By Jessica Heaven, Fellow, National Women’s Law Center
In a surprise upset on Wednesday, the Spanish national soccer team, ranked second in the world heading into the 2010 World Cup, lost 1–0 to Switzerland in its first game of the tournament. Even more surprising was the reaction from upset fans, who have found a way to pin Spain’s loss on...wait for it...a woman.
Yes, this is the men's World Cup (the women will take the field next year). So who is this superwoman who has the power to change the outcome of a soccer match in which she does not play? Enter Sara Carbonero, a sports reporter for Spanish TV station Telecinco, who also happens to be dating Spain’s goalkeeper, Iker Casillas.
Variousnews outlets are reporting that some Spanish fans are blaming Carbonero for their country’s loss. Apparently her mere presence at the Spain–Switzerland game—which, as a sports reporter, was required for her job—was too distracting for Casillas, causing him to let in Switzerland’s one goal.
Let’s put aside for a moment some of the obvious responses to this suggestion, such as "Wait a minute, but didn’t Spain score zero goals? How is that the goalkeeper’s fault, much less his girlfriend's?" or "Did you see the goal? Because I'm pretty sure the Spanish defenders and midfielders deserve most of the blame."
Instead, let’s examine this through the good old gender lens. Blaming Carbonero for Spain’s loss is just the latest in a long tradition of blaming women for men’s failures. The iconic pop culture example is, of course, the hatred and blame directed at Yoko Ono when the Beatles broke up. First, Carbonero, as Ono was, is ambitious and successful in her own right—which is all well and good until it is perceived as getting in the way of her male partner’s ambition and success.
BBC notes that the wives and girlfriends of the Spanish soccer players are prohibited from attending the World Cup (an interesting factoid that I will leave for someone else to dissect). Carbonero’s job demands the opposite, and in a head-to-head conflict between a man’s career obligations and those of his female significant other, I’m afraid society often fails to value them equally. Spanish fans' blame game demeans Carbonero's legitimate role as a journalist and relegates her to playing the part of Important Sports Figure's girlfriend who just had to tag along and spoil the fun.
Next, we have the Sexy Women Distract Men problem. Our prime example here is the blame heaped upon Jessica Simpson a few years ago when her then-boyfriend Tony Romo put in a few poor performances as quarterback for the Dallas Cowboys. When she showed up to a game and the Cowboys lost, it was her fault. When she and Romo took a weekend trip together and the Cowboys lost their next game...still her fault. This concept is so bizarre that I’m not sure I fully understand it, but I think the idea is that when a man has an attractive girlfriend, and especially when the attractive girlfriend is within a 100-yard radius, the man loses all ability to focus on whatever it is he’s supposed to be doing. And somehow, this inevitable loss of concentration is not his fault, but rather hers, as if sexy women are surrounded by some sort of magical brain-wave-sucking magnetic fields.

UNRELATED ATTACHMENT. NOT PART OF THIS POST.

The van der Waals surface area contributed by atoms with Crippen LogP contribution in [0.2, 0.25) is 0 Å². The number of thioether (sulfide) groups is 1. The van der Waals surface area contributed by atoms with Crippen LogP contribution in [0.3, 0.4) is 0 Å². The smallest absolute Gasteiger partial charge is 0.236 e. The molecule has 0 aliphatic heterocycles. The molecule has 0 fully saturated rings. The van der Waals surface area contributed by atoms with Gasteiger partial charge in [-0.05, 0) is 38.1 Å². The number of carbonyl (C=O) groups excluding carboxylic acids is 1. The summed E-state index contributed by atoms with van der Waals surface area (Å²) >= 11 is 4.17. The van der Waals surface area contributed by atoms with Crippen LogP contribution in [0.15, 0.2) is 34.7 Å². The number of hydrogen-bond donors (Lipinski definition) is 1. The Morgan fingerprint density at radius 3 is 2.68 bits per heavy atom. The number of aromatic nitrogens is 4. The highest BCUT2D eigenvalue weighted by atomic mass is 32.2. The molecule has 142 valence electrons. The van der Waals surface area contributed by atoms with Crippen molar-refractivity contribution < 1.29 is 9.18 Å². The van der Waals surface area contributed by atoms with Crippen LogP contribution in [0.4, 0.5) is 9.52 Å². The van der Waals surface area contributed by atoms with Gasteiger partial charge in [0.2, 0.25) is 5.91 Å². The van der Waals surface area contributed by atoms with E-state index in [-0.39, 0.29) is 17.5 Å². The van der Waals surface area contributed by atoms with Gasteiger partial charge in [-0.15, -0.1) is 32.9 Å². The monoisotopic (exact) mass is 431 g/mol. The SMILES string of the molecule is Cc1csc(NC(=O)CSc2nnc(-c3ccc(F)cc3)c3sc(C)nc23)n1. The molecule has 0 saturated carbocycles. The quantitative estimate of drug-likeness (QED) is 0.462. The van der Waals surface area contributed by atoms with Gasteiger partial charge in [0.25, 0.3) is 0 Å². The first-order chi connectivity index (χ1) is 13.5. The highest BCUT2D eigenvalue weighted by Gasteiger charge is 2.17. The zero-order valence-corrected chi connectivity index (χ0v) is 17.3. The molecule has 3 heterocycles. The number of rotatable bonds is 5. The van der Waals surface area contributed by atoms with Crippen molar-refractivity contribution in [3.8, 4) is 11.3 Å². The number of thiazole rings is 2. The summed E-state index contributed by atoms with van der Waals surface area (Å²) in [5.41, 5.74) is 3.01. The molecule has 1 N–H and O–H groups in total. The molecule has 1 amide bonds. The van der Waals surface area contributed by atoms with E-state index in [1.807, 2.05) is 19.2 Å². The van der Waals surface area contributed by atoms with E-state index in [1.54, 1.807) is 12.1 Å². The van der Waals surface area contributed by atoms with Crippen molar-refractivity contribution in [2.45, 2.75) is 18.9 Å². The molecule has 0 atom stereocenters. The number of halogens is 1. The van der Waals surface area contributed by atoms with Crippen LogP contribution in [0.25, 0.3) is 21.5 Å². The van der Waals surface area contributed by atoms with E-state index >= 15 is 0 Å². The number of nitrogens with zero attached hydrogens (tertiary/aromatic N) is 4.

Finally, the Carbonero/Casillas story is problematic in a much more insidious way because it is reminiscent of a different kind of woman-blaming: that of victims of violence. This week's news is just about a sporting event, but for me it brought to mind the deeper undercurrent of misogyny. From the idea that men can't do their jobs when women are around, it is just a few steps to the idea that men can’t control themselves when women are around. And so we hear things like women being blamed for their own beatings and rapes. If she hadn’t worn that skirt, or led him on, or made him so mad...he wouldn’t have groped her, or raped her, or hit her. The same argument is used for why women shouldn’t serve in the military: because the male service members would either want to protect the women or have sex with them, but either way, the women would be a distraction.
Running through all of these scenarios is the underlying view that men are the rightful occupants of public space and women are the interlopers. Women have made incredible gains in access to various professions, positions, educational institutions, and sports that were once open only to men, but we clearly have some progress left to make.
And come on, Spain, let Casillas and his teammates take responsibility for their own performance. Blaming Carbonero for the loss isn’t just disrespectful to her—it’s also disrespectful to both the Spanish and the Swiss teams to suggest that off-the-field flukes, rather than skill, preparation, and capitalizing on opportunities, could determine the outcome of a World Cup game.